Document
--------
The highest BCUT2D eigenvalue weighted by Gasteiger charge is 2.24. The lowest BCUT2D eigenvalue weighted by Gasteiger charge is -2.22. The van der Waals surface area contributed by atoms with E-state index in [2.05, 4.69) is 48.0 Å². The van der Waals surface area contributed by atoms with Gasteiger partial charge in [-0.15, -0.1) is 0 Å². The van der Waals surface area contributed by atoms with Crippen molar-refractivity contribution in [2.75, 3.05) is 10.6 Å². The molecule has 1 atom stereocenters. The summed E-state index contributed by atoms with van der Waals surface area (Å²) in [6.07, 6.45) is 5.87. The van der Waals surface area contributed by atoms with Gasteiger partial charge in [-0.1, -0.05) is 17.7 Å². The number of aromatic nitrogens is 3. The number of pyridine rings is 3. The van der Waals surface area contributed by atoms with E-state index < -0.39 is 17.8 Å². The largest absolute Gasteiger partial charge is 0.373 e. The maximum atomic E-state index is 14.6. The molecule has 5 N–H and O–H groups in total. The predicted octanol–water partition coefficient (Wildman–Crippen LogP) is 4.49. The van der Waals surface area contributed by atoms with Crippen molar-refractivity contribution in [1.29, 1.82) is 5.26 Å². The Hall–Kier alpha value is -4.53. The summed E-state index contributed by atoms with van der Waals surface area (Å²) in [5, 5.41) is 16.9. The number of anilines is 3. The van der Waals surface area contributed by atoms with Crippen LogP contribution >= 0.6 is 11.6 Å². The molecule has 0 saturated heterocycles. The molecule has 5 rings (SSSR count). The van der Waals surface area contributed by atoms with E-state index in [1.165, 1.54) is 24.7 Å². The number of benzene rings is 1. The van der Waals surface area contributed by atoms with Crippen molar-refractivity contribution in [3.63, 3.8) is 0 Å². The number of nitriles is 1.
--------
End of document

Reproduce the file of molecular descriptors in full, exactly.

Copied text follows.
The highest BCUT2D eigenvalue weighted by Gasteiger charge is 2.24. The lowest BCUT2D eigenvalue weighted by Gasteiger charge is -2.22. The van der Waals surface area contributed by atoms with E-state index in [2.05, 4.69) is 48.0 Å². The van der Waals surface area contributed by atoms with Gasteiger partial charge in [-0.15, -0.1) is 0 Å². The van der Waals surface area contributed by atoms with Crippen molar-refractivity contribution in [2.75, 3.05) is 10.6 Å². The molecule has 1 atom stereocenters. The summed E-state index contributed by atoms with van der Waals surface area (Å²) in [6.07, 6.45) is 5.87. The van der Waals surface area contributed by atoms with Gasteiger partial charge in [-0.1, -0.05) is 17.7 Å². The number of aromatic nitrogens is 3. The number of pyridine rings is 3. The van der Waals surface area contributed by atoms with E-state index < -0.39 is 17.8 Å². The largest absolute Gasteiger partial charge is 0.373 e. The maximum atomic E-state index is 14.6. The molecule has 5 N–H and O–H groups in total. The predicted octanol–water partition coefficient (Wildman–Crippen LogP) is 4.49. The van der Waals surface area contributed by atoms with Crippen molar-refractivity contribution in [1.29, 1.82) is 5.26 Å². The Hall–Kier alpha value is -4.53. The summed E-state index contributed by atoms with van der Waals surface area (Å²) in [5, 5.41) is 16.9. The number of anilines is 3. The van der Waals surface area contributed by atoms with Crippen LogP contribution >= 0.6 is 11.6 Å². The molecule has 0 saturated heterocycles. The molecule has 5 rings (SSSR count). The van der Waals surface area contributed by atoms with E-state index in [1.165, 1.54) is 24.7 Å². The number of benzene rings is 1. The van der Waals surface area contributed by atoms with Crippen molar-refractivity contribution in [3.63, 3.8) is 0 Å². The number of nitriles is 1.